It is with a strange feeling that those of us who come from the Soviet Union look upon the West of today. It is as though we were neither neighbors on the same planet nor contemporaries. And yet we contemplate the West from what will be your future, or we look back seventy years to see our past suddenly repeating itself today. And what we see is always the same as it was then: adults deferring to the opinion of their children; the younger generation carried away by shallow, worthless ideas; professors scared of being unfashionable; journalists refusing to take responsibility for the words they squander so easily; universal sympathy for revolutionary extremists; people with serious objections unable or unwilling to voice them; the majority passively obsessed by a feeling of doom; feeble governments; societies whose defensive reactions have become paralyzed; spiritual confusion leading to political upheaval. What will happen as a result of all this lies ahead of us. But the time is near, and from bitter memory we can easily predict what these events will be.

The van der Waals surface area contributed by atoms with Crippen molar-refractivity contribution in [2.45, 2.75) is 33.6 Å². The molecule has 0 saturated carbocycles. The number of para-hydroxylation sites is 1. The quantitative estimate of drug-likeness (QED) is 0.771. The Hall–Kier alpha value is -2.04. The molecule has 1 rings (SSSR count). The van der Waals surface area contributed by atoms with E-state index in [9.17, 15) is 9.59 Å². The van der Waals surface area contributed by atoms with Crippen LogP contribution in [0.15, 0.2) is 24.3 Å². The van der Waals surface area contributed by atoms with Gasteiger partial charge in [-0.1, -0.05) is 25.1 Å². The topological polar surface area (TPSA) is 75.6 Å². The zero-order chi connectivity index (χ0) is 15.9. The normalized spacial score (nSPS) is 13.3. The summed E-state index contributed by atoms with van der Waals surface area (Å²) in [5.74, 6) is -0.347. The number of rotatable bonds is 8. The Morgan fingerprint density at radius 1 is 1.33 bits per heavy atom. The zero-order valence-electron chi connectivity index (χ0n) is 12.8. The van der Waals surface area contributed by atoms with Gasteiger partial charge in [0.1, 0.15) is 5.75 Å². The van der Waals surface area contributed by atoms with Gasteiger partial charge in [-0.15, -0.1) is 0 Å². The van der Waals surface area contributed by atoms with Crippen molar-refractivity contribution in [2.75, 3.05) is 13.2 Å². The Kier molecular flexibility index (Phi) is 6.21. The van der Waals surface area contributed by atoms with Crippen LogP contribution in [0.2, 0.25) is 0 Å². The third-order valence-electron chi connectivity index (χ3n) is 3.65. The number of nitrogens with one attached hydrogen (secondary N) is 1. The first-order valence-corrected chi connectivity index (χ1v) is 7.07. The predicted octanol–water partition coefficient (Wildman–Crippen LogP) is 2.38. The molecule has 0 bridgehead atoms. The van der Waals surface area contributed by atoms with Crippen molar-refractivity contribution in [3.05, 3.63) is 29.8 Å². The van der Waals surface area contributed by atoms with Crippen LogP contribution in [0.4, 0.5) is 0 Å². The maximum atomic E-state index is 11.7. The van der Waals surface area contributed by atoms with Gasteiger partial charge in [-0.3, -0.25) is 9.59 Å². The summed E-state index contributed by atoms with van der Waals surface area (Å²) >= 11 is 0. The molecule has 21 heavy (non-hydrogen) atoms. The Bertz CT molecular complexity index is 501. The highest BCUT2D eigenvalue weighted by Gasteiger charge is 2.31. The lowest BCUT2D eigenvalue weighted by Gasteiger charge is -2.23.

In the years which followed the worldwide upheaval of 1917, that pragmatic philosophy on which present-day Europe was nourished, with its refusal to take moral decisions, reached its logical conclusion: since there are no higher spiritual forces above us and since I—Man with a capital M— am the crowning glory of the universe, then if anyone must perish today, let it be someone else, anybody, but not I, not my precious self, or those who are close to me.
The apocalyptic storm was already raging over the land that used to be Russia when Western Europe speedily extricated itself from that terrible war in its haste to forget and to bring back prosperity, fashions, and the latest dances. Lloyd George actually said: “Forget about Russia. It is our job to ensure the welfare of our own society.”